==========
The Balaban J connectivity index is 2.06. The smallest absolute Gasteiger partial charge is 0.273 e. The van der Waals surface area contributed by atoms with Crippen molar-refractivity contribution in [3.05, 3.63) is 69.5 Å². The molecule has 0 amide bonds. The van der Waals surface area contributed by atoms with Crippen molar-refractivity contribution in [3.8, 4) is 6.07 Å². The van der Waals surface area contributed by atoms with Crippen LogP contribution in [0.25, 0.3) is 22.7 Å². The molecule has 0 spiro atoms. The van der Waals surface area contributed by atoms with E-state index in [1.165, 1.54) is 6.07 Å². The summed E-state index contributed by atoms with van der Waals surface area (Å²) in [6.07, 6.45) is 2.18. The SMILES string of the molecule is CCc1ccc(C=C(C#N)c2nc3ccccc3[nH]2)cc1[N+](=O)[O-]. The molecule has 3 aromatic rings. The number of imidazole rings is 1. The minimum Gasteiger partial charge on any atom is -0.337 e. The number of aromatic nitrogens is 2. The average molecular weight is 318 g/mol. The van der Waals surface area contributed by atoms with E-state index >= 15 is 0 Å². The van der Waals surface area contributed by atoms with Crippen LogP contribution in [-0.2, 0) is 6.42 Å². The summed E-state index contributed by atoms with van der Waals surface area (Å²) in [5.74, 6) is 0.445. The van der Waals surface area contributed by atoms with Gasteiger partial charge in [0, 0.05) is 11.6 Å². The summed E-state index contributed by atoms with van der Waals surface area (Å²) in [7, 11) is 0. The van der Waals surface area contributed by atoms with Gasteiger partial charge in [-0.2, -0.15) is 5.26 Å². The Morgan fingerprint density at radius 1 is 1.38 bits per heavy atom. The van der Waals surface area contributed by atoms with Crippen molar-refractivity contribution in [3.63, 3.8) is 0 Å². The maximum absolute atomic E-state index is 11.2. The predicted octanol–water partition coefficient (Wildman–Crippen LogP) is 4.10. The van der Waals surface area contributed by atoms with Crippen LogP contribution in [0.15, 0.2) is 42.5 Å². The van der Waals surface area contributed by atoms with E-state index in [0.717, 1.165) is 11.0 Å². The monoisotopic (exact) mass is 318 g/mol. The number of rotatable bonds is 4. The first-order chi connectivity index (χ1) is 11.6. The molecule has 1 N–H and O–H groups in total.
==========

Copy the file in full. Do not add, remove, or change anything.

The Balaban J connectivity index is 2.06. The smallest absolute Gasteiger partial charge is 0.273 e. The van der Waals surface area contributed by atoms with Crippen molar-refractivity contribution in [3.05, 3.63) is 69.5 Å². The molecule has 0 amide bonds. The van der Waals surface area contributed by atoms with Crippen molar-refractivity contribution in [3.8, 4) is 6.07 Å². The van der Waals surface area contributed by atoms with Crippen LogP contribution in [0.25, 0.3) is 22.7 Å². The molecule has 0 spiro atoms. The van der Waals surface area contributed by atoms with E-state index in [1.165, 1.54) is 6.07 Å². The summed E-state index contributed by atoms with van der Waals surface area (Å²) in [6.07, 6.45) is 2.18. The SMILES string of the molecule is CCc1ccc(C=C(C#N)c2nc3ccccc3[nH]2)cc1[N+](=O)[O-]. The molecule has 3 aromatic rings. The number of imidazole rings is 1. The minimum Gasteiger partial charge on any atom is -0.337 e. The number of aromatic nitrogens is 2. The average molecular weight is 318 g/mol. The van der Waals surface area contributed by atoms with E-state index >= 15 is 0 Å². The van der Waals surface area contributed by atoms with Crippen LogP contribution in [-0.2, 0) is 6.42 Å². The summed E-state index contributed by atoms with van der Waals surface area (Å²) in [5.74, 6) is 0.445. The van der Waals surface area contributed by atoms with Gasteiger partial charge in [0, 0.05) is 11.6 Å². The summed E-state index contributed by atoms with van der Waals surface area (Å²) in [7, 11) is 0. The van der Waals surface area contributed by atoms with Gasteiger partial charge in [-0.2, -0.15) is 5.26 Å². The Morgan fingerprint density at radius 1 is 1.38 bits per heavy atom. The van der Waals surface area contributed by atoms with Crippen molar-refractivity contribution in [3.63, 3.8) is 0 Å². The maximum absolute atomic E-state index is 11.2. The predicted octanol–water partition coefficient (Wildman–Crippen LogP) is 4.10. The van der Waals surface area contributed by atoms with Crippen LogP contribution in [0.15, 0.2) is 42.5 Å². The van der Waals surface area contributed by atoms with E-state index in [0.717, 1.165) is 11.0 Å². The monoisotopic (exact) mass is 318 g/mol. The number of rotatable bonds is 4. The first-order chi connectivity index (χ1) is 11.6. The molecule has 1 N–H and O–H groups in total.